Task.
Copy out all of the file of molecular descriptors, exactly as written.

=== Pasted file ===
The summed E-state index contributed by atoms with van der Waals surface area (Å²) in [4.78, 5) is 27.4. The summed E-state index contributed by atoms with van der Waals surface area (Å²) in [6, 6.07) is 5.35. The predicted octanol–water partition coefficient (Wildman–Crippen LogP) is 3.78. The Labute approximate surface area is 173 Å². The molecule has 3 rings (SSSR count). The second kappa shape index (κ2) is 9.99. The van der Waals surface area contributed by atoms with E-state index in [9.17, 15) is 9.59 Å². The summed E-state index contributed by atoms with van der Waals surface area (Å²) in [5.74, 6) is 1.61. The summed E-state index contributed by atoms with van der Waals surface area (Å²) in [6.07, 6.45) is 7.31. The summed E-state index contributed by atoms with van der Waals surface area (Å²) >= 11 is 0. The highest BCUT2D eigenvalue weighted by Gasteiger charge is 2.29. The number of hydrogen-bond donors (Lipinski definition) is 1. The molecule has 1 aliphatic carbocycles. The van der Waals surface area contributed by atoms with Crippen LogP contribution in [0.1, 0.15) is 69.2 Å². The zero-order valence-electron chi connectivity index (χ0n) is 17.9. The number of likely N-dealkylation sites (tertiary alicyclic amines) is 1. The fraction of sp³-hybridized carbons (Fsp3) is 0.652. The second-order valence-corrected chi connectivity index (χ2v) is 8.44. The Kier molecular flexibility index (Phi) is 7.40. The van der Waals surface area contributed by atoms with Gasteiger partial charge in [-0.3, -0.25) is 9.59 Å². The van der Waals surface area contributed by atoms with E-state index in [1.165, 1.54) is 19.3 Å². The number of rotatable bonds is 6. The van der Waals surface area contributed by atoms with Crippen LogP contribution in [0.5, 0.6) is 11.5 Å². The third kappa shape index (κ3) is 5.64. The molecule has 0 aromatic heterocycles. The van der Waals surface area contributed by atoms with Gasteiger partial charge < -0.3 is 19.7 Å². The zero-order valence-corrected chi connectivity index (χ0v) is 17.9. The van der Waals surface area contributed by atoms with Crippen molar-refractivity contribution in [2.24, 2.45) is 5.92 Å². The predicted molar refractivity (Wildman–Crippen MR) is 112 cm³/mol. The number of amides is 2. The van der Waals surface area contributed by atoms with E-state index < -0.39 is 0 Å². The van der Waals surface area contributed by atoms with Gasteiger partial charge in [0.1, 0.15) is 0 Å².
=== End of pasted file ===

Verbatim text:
The summed E-state index contributed by atoms with van der Waals surface area (Å²) in [4.78, 5) is 27.4. The summed E-state index contributed by atoms with van der Waals surface area (Å²) in [6, 6.07) is 5.35. The predicted octanol–water partition coefficient (Wildman–Crippen LogP) is 3.78. The Labute approximate surface area is 173 Å². The molecule has 3 rings (SSSR count). The second kappa shape index (κ2) is 9.99. The van der Waals surface area contributed by atoms with E-state index in [9.17, 15) is 9.59 Å². The summed E-state index contributed by atoms with van der Waals surface area (Å²) in [5.74, 6) is 1.61. The summed E-state index contributed by atoms with van der Waals surface area (Å²) in [6.07, 6.45) is 7.31. The summed E-state index contributed by atoms with van der Waals surface area (Å²) >= 11 is 0. The highest BCUT2D eigenvalue weighted by Gasteiger charge is 2.29. The number of hydrogen-bond donors (Lipinski definition) is 1. The molecule has 1 aliphatic carbocycles. The van der Waals surface area contributed by atoms with Crippen LogP contribution in [0.1, 0.15) is 69.2 Å². The zero-order valence-electron chi connectivity index (χ0n) is 17.9. The number of likely N-dealkylation sites (tertiary alicyclic amines) is 1. The fraction of sp³-hybridized carbons (Fsp3) is 0.652. The second-order valence-corrected chi connectivity index (χ2v) is 8.44. The Kier molecular flexibility index (Phi) is 7.40. The van der Waals surface area contributed by atoms with Gasteiger partial charge in [-0.3, -0.25) is 9.59 Å². The van der Waals surface area contributed by atoms with E-state index in [1.165, 1.54) is 19.3 Å². The number of rotatable bonds is 6. The van der Waals surface area contributed by atoms with Crippen LogP contribution in [0.5, 0.6) is 11.5 Å². The third kappa shape index (κ3) is 5.64. The molecule has 0 aromatic heterocycles. The van der Waals surface area contributed by atoms with Gasteiger partial charge < -0.3 is 19.7 Å². The zero-order valence-corrected chi connectivity index (χ0v) is 17.9. The van der Waals surface area contributed by atoms with Crippen molar-refractivity contribution in [2.24, 2.45) is 5.92 Å². The predicted molar refractivity (Wildman–Crippen MR) is 112 cm³/mol. The number of amides is 2. The van der Waals surface area contributed by atoms with E-state index < -0.39 is 0 Å². The van der Waals surface area contributed by atoms with Gasteiger partial charge in [0.1, 0.15) is 0 Å².